- Using sleeping pills increases your risk of diseases and mortality because of them, even when taking less than 18 pills a year. That includes over-the-counter pills like sedative antihistamines.
- There is a risk of side effects like depression, sleepwalking, and even worse, sleep driving.
- All of this for only a few extra minutes (11.4 minutes) of sleep a night.
- These pills can lead to a dependency if taken for long periods of time, meaning that you will not be able to fall asleep or even stay asleep without them.
With a few simple changes, you can make sure that you get better quality sleep. I never knew that implementing these very simple, yet easy to follow sleep routine can make a huge difference. But I can assure you that they do.
How to Get Better Sleep Naturally
Just like if you want to eat better, you need to plan on the weekend the groceries for the entire week and you plan your meals in the morning for the entire day. Just like that sleep routine needs little preplanning and the good news is that it is so easy that anyone who understands the importance of sleep will implement these changes after reading this article.
1. Avoid Exposure to LED Light 2 Hours Before Bed
Our body has its own circadian rhythm. Our hunter-gatherer ancestors had all the energy to chase their food, kill it and then eat it. In the evening our body should get the signal that it is now getting dark so that it can produce a hormone called melatonin, which is responsible for putting us in sleep mode.
LED screens emit a blue light which is especially disturbing to your circadian rhythm just as sitting in a room with very bright lights before bed can be. Your brain does not get the signal that it is time to wind down when this happens.
2. Sleep in a Pitch Dark Room
Any light entering your bedroom, including the light emitted by any electronics, can mess up your circadian rhythm no matter how small they are. This is because the brain is still aware that there is light and gets the signal that it is not time to sleep yet.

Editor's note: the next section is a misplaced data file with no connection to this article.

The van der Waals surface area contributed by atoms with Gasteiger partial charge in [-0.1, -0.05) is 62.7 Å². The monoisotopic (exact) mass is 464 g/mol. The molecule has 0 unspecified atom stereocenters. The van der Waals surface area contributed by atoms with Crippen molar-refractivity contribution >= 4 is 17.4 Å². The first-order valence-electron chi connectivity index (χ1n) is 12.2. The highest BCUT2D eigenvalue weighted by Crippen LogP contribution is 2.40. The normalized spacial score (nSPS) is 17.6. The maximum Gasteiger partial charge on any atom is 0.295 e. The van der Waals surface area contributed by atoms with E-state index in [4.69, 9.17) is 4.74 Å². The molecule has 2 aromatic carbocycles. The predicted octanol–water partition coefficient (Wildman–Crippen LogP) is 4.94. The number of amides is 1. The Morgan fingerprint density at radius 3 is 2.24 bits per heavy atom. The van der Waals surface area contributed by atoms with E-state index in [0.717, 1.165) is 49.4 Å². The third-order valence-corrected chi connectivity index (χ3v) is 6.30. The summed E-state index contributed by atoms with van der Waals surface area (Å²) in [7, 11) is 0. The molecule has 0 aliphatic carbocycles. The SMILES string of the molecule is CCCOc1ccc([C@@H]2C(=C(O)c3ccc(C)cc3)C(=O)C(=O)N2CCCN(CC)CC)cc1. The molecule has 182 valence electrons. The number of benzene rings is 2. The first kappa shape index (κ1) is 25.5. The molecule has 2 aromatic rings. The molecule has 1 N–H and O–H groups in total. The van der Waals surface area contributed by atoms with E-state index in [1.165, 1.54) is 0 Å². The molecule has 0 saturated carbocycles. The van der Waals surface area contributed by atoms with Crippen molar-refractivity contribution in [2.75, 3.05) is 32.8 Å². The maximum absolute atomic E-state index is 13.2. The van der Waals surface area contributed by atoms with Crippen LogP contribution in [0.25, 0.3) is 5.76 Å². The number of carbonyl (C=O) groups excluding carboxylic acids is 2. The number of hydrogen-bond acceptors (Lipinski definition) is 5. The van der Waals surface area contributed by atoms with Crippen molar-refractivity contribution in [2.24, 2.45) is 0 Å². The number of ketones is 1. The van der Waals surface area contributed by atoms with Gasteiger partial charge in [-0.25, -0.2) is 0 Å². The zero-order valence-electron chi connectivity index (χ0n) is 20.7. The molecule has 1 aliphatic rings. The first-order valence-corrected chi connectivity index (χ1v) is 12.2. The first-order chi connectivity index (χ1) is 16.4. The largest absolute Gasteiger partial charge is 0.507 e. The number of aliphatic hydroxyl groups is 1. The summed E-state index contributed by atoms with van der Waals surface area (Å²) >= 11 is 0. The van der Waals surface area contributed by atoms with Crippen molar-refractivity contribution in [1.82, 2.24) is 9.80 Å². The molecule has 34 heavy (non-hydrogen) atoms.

3. No Caffeine After 6 pm
A lot of people drink a cup of coffee to get them through that last bit of the afternoon, but even those cups of coffee can affect your sleep cycle. After 6 pm is a safe cut off time to ensure that you are able to get to sleep later. If this does not help and you are implementing the other changes, you may want to try an earlier cut-off time like 4 pm, or if you are sensitive to caffeine, 2 pm or earlier.
4. No Alcohol 3 Hours Before Bed
While that nightcap can help you to fall asleep faster, your quality of sleep is drastically affected. Alcohol makes you restless so your body and mind don’t get the rest that they need. Another problem is that alcohol is seen by the body as a poison causing a diuretic effect, meaning you go to the toilet more often. You may find yourself waking up in the middle of the night to use the toilet.
Depending on your body, you may benefit from cutting any liquids 1-2 hours before bed to prevent needing to get up in the middle of the night to use the toilet.
5. No Hard Exercise 2 Hours Before Bed
When you do exercise like cardio or weights, your adrenaline is pumping, your heart rate is up, your muscles are working hard, and you are sweating. This does not help your body to wind down. While exercise is great for busting stress, the wrong kind before bed can keep you wide awake for hours.
Simple yoga, some gentle stretching, or breathing exercises are fine. Your heart rate won’t go up too much and your muscles and mind will become relaxed which can actually help you to fall asleep more easily and to sleep well.
6. Calming Teas
Chamomile tea is well known as a remedy to reduce stress and help with sleeplessness. I take 200 mg magnesium 100 mg potassium and collagen protein and raw honey at night with chamomile tea. My tea is not very hot as that can kill delicate enzymes in the raw honey and this has deepened my sleep a lot. This way my body has all the building block it needs to do the repairing at night.
Kava is another herb that relieves stress and improves sleep and it does it better than chamomile tea. In high doses, studies have shown that it can be harmful, but in smaller doses, such as 120 mg used in this study it is a very helpful supplement. You can find it in supplement form or tea. Some people find the tea more effective.
Valerian is another herb that has been used for centuries and in the study for the kava, it was shown to be effective by itself or in combination with the kava.
You can also try this tea with a blend of chamomile, kava, valerian, lavender, and other herbs known to help you de-stress and sleep well. If you were wondering how to get better sleep better and Faster, this might just be it for you.